The American Academy of Pediatrics (AAP) has released updated recommendations for a safe infant sleeping environment, which are published in the October issue of Pediatrics.

The AAP encourages a safe sleep environment that can reduce the risk of all sleep-related infant deaths.

The recommendations from the Task Force on Sudden Infant Death Syndrome (SIDS) are as follows:

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  • Back to sleep for every sleep. To reduce the risk of SIDS, infants should be placed for sleep completely on their back until the child reaches 1 year old.

  • Use a firm sleep surface. Infants should be placed on a mattress in a safety-approved crib with a fitted sheet with no other bedding or soft objects, to reduce suffocation.

  • Breastfeeding is recommended.

  • Infants should sleep in the parents’ room, close to the parents’ bed, but on a separate surface designed for infants, ideally for the first year of life. Infants sleeping in the parent’s room but on a separate surface decrease the risk of SIDS by as much as 50%.

  • Keep soft objects and loose bedding away from the infant’s sleep area. Pillow-like toys, quilts, comforters, sheepskins, and loose bedding can obstruct an infant’s nose and mouth.

  • Consider offering a pacifier at nap time and bedtime. Studies have reported a protective effect of pacifiers on the incidence of SIDS.

  • Avoid smoke exposure during pregnancy and after birth.

  • Avoid alcohol and illicit drug use during pregnancy and birth

  • Avoid overheating and head covering in infants. Infants should be dressed appropriately for the environment in which they are sleeping.

  • Pregnant women should obtain regular prenatal care.

  • Infants should be immunized in accordance with recommendations of the AAP and Centers for Disease Control and Prevention.

  • Avoid the use of commercial devices that are inconsistent with safe sleep recommendations. Examples of these include wedges, positioners, and other devices placed in the adult bed for the purpose of positioning or separating the infant from others in the bed.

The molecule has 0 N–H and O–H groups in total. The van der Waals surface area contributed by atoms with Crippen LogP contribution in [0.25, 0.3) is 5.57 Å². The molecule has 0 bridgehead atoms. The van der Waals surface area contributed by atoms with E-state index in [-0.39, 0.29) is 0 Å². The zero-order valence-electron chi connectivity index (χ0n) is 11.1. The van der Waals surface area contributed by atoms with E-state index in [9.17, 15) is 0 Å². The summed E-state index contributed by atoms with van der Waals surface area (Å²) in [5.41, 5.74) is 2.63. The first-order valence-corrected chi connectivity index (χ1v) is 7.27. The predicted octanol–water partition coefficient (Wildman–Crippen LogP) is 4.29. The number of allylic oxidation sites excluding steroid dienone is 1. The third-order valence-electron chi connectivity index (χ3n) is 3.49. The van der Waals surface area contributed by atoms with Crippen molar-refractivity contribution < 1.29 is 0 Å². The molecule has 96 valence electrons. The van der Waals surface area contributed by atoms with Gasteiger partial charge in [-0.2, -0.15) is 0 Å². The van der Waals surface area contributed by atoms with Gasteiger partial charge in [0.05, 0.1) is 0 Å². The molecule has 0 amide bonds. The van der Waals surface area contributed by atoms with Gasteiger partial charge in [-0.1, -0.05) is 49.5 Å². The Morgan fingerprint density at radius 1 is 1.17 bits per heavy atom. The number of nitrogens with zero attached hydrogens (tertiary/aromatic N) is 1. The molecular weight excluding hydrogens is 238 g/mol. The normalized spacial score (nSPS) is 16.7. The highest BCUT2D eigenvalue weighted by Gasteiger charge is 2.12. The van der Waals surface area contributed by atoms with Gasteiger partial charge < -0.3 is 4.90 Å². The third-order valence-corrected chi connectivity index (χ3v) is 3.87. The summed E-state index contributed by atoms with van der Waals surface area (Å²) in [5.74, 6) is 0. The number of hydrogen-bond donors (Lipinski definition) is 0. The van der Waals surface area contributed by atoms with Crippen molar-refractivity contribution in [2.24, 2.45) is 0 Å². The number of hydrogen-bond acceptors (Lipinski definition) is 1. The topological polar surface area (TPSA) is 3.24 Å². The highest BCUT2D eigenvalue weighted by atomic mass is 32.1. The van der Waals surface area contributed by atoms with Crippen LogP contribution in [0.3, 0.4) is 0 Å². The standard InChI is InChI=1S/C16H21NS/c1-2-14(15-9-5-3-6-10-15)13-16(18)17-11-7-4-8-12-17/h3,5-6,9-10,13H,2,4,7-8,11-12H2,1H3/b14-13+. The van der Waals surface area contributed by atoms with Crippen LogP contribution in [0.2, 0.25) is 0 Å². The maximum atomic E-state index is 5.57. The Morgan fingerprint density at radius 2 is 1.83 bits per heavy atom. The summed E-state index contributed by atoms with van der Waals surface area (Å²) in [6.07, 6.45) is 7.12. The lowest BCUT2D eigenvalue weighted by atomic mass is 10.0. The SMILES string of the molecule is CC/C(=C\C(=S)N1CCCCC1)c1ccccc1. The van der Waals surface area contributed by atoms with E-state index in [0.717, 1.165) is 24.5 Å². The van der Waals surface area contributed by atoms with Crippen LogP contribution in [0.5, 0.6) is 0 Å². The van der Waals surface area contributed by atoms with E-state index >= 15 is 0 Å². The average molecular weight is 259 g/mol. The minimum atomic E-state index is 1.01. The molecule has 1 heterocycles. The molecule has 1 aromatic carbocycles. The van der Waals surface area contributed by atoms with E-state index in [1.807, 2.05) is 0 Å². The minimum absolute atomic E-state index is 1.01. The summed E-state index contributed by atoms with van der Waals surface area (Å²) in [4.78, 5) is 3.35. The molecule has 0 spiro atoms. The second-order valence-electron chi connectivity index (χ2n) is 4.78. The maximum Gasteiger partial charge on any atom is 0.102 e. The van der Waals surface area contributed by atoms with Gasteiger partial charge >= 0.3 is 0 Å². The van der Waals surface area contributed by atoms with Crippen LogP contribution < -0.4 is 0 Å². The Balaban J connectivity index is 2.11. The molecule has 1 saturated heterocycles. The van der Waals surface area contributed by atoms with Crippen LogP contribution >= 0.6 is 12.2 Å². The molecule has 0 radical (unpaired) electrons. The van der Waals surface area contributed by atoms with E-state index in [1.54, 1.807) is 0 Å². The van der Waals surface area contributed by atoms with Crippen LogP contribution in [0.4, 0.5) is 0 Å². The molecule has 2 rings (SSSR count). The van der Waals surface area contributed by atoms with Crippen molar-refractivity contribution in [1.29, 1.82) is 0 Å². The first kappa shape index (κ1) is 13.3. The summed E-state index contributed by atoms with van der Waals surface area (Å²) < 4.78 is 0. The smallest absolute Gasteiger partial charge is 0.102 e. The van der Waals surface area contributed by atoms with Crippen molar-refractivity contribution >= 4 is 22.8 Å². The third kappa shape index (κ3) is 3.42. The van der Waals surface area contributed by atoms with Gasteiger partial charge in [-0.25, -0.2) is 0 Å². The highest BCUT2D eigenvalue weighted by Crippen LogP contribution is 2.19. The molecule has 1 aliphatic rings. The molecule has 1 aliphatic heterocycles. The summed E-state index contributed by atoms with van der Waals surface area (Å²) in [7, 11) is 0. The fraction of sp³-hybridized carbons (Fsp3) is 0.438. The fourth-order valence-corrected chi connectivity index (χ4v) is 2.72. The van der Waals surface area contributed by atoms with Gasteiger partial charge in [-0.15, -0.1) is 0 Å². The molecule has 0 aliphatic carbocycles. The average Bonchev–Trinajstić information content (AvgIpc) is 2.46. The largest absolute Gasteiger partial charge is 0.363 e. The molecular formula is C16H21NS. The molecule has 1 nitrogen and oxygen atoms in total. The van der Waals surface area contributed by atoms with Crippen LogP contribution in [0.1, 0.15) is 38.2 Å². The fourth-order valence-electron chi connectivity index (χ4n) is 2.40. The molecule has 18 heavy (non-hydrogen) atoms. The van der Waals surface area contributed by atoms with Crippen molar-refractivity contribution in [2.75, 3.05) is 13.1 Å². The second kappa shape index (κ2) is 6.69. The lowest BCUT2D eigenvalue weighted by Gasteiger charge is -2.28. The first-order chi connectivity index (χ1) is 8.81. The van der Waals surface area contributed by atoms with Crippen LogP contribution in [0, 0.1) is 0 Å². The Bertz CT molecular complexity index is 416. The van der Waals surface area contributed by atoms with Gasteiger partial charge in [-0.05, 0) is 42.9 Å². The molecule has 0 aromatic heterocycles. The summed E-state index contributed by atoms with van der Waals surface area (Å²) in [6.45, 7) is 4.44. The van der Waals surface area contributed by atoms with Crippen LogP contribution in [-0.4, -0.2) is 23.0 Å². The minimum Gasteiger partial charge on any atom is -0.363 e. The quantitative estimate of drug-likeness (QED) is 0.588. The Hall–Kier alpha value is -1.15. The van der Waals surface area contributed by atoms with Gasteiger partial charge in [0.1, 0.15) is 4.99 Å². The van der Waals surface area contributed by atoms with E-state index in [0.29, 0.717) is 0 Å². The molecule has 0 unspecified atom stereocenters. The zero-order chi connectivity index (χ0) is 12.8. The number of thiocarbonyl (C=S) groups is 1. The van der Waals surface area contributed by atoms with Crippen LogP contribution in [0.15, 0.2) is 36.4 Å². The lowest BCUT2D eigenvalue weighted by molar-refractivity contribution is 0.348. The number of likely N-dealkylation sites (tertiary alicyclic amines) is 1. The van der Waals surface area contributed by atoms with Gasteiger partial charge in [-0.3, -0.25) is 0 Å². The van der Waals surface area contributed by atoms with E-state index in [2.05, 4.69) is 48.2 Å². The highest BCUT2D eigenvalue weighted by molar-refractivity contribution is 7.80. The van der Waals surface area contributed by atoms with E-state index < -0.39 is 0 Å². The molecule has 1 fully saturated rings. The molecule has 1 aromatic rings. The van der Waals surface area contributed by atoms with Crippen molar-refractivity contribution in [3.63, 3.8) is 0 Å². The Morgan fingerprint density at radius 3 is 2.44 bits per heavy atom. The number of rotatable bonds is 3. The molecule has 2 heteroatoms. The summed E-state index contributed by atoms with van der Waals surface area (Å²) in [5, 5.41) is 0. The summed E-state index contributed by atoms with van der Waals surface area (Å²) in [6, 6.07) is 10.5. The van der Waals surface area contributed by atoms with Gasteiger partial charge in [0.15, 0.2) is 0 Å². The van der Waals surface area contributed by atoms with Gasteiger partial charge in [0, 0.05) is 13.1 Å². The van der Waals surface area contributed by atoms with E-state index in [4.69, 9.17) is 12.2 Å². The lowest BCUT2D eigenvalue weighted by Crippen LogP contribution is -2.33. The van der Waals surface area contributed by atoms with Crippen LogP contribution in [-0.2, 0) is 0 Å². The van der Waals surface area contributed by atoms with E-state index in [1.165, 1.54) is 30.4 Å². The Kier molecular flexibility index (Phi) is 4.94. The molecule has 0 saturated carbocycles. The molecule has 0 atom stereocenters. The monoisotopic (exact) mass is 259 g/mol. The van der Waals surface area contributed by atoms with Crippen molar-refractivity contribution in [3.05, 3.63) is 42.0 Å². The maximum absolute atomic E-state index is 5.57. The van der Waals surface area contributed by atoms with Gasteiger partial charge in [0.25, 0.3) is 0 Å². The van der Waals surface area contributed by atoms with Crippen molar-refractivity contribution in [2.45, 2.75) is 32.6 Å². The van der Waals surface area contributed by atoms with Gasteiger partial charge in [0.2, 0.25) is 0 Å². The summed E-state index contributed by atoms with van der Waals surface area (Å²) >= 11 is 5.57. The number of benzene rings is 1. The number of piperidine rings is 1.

• Do not use home cardiorespiratory monitors as a strategy to reduce to risk of SIDS.

  • Supervised, awake tummy time is recommended to facilitate development and to minimize development of positional plagiocephaly. This helps prevent the development of flattening of the occiput and facilitates development of the upper shoulder girdle strength necessary for timely attainment of certain motor milestones.

  • There is no evidence to recommend swaddling as a strategy to reduce the risk of SIDS. If infants are swaddled, they should always be placed on the back, as there is a high risk of death if a swaddled infant rolls into the prone position.

  • Healthcare professionals, staff in newborn nurseries and NICUs, and child care providers should endorse and model the SIDS risk-reduction recommendations from birth.

  • Media and manufacturers should follow safe sleep guidelines in their messaging and advertising. Media and advertising messages contrary to safe sleep recommendations may create misinformation about safe sleep practices.

  • Continue the “Safe to Sleep” campaign, focusing on ways to reduce the risk of all sleep-related infant deaths, including SIDS, suffocation, and other unintentional deaths. Pediatricians and other primary care providers should actively participate in this campaign.

  • Continue research and surveillance on the risk factors, causes, and pathophysiologic mechanisms of SIDS and other sleep-related infant deaths, with the ultimate goal of eliminating these deaths.  


  1. Moon RY, Darnall RA, Feldman-Winter L, et al. SIDS and other sleep-related infant deaths: updated 2016 recommendations for a safe infant sleeping environment. Pediatrics. October 2016. DOI: 10.1542/peds.2016-2938